Unique to the DSP industry, the C6000 assembler also offers many modes of optimization. One elegant and very useful feature allows the implementation of virtual register management. Here, the programmer uses a symbolic name for the registers, and the assembler allocates the actual hardware registers to optimize code packing.

When handling multiple streams of data, the compiler frequently can optimize the code to calculate as many as eight streams of data in parallel. This will support the many telephony applications targeted by the C6000 architecture.

Other components comprising the eXpressDSP initiative are a real-time kernel called the DSP/BIOS, an algorithm standard known as the XDAIS, and an extensive list of compliant third party offerings for libraries, real-time operating systems, and code-generation packages.

Putting It All Together
Armed with this comparative information, we'll take a look at three different DSP applications to see how each processor can be deployed in real-world systems.

Computer telephony echo cancellation: Widespread use of computer telephony has opened up many applications for DSPs. Suppose we had to design an echo-cancellation system capable of handling 64 voice channels sent over two E-1 digital telephony streams. Digital echo cancellation relies on adaptive digital filter algorithms to remove annoying echoes prevalent in virtually all analog phone channels from reflections in the lines. Because most telephone networks still rely on some kind of analog links to the end user, this is an extremely important function, especially for analog modems and fax transmissions.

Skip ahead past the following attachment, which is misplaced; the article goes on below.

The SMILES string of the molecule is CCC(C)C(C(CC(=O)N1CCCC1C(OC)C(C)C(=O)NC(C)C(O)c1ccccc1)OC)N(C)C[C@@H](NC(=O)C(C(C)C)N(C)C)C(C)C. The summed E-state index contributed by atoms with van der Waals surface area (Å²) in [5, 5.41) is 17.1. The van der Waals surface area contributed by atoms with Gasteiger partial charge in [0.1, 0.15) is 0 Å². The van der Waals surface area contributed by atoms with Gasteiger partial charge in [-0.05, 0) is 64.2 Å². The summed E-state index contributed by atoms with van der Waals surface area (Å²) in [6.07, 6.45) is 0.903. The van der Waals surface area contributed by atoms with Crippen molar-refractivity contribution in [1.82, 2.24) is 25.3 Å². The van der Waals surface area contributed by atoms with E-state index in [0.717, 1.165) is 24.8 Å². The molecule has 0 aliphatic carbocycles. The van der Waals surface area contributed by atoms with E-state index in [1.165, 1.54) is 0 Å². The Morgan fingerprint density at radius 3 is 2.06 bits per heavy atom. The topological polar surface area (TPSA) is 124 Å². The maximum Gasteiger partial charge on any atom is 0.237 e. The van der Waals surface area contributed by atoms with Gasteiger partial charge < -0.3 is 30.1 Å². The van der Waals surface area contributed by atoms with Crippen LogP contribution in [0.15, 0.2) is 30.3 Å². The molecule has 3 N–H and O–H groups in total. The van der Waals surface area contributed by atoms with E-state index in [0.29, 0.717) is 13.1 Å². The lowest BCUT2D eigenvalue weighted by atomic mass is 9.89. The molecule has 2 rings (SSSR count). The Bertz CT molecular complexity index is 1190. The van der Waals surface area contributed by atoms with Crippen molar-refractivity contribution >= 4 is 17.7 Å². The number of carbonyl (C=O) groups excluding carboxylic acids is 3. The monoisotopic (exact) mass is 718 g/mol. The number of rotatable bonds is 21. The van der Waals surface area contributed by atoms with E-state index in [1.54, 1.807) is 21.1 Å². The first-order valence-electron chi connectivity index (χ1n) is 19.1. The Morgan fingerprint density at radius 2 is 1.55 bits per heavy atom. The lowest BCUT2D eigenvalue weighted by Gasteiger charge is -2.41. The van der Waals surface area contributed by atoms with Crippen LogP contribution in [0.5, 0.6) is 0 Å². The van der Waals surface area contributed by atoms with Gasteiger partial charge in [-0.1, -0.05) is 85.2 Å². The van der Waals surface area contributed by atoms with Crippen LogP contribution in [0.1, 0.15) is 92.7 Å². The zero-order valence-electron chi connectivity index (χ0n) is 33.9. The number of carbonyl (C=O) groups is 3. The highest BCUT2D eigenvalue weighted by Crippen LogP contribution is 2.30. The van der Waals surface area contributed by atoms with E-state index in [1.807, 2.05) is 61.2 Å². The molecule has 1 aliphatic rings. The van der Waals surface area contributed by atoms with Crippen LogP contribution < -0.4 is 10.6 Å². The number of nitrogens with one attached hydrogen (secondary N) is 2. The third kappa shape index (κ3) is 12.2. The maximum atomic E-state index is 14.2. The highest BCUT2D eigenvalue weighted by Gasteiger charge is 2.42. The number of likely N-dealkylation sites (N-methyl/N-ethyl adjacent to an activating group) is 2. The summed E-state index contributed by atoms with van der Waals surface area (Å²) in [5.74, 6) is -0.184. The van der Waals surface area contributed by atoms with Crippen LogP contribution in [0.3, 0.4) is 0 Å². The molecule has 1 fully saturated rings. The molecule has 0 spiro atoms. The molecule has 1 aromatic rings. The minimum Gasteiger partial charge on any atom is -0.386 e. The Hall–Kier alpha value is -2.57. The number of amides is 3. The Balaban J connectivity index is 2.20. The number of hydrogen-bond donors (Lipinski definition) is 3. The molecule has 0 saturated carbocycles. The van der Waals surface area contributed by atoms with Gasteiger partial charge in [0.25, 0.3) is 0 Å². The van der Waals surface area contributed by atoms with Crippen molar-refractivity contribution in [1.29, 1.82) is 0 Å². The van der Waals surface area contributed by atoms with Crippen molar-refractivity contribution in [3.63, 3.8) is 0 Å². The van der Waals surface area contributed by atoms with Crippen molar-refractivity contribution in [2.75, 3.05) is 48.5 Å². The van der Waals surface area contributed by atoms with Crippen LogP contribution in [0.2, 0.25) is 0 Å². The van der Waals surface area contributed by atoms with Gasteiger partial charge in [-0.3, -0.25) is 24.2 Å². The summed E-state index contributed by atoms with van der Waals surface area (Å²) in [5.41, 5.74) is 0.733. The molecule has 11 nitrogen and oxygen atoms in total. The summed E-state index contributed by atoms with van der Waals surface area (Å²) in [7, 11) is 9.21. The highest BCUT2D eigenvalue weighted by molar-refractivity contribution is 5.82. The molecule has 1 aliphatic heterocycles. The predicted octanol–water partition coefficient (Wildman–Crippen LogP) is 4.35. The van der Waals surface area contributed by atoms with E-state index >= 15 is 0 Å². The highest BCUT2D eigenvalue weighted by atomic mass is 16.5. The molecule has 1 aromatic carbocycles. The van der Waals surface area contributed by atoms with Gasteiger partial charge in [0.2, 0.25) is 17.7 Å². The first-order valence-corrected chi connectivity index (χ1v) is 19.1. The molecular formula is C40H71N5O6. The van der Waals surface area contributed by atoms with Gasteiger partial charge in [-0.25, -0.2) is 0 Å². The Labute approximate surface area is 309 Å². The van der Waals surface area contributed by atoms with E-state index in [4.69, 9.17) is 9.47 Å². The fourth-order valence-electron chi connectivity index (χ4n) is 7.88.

Each E-1 stream is a time division multiplexed (TDM) signal carrying 32 voice channels with 8-bit samples for each channel sent sequentially in a frame of 32 time slots. The frame rate is 8 kHz, resulting in a serial-bit rate of 2.048 Mbits/s. With variable data word sizes and up to 128 TDM slots, the three multichannel buffered serial ports of the C6203 can be easily configured to match the time slot and framing characteristics of the E-1 lines. All of the serial ports are full duplex. Therefore, unprocessed input data streams and echo-cancelled output data streams can share the same port.

Echo-cancellation algorithms, available from TI for the C6201 fixed-point processor, are well characterized for various "tail" lengths, which is the maximum echo delay that can be cancelled, relative to the internal memory and processing speed. With 50% more speed and four times the internal data memory of the C6201, the C6203 can handle up to 69 channels with a "tail" length of 48 ms. Using two of the serial ports for full-duplex operation to handle 64 channels is a very good fit for the 69-channel maximum.

Although the 21160 and the C6701 could be used for this application, their significantly lower processing speeds wouldn't let a single processor handle all 64 channels. Additionally, the floating-point precision of these devices would mostly be wasted because the signal-to-noise performance for this application isn't as critical, and the fixed-point accuracy of the C6203 is quite sufficient.

Radar array processor: For the second application, we have to perform real-time radar processing for a large, ground-based phased array radar system. Each element of the array must have its phase electronically controlled to "steer" the radar beam pattern. Received signals from every element have to be processed and then combined to form a single, composite high-resolution image.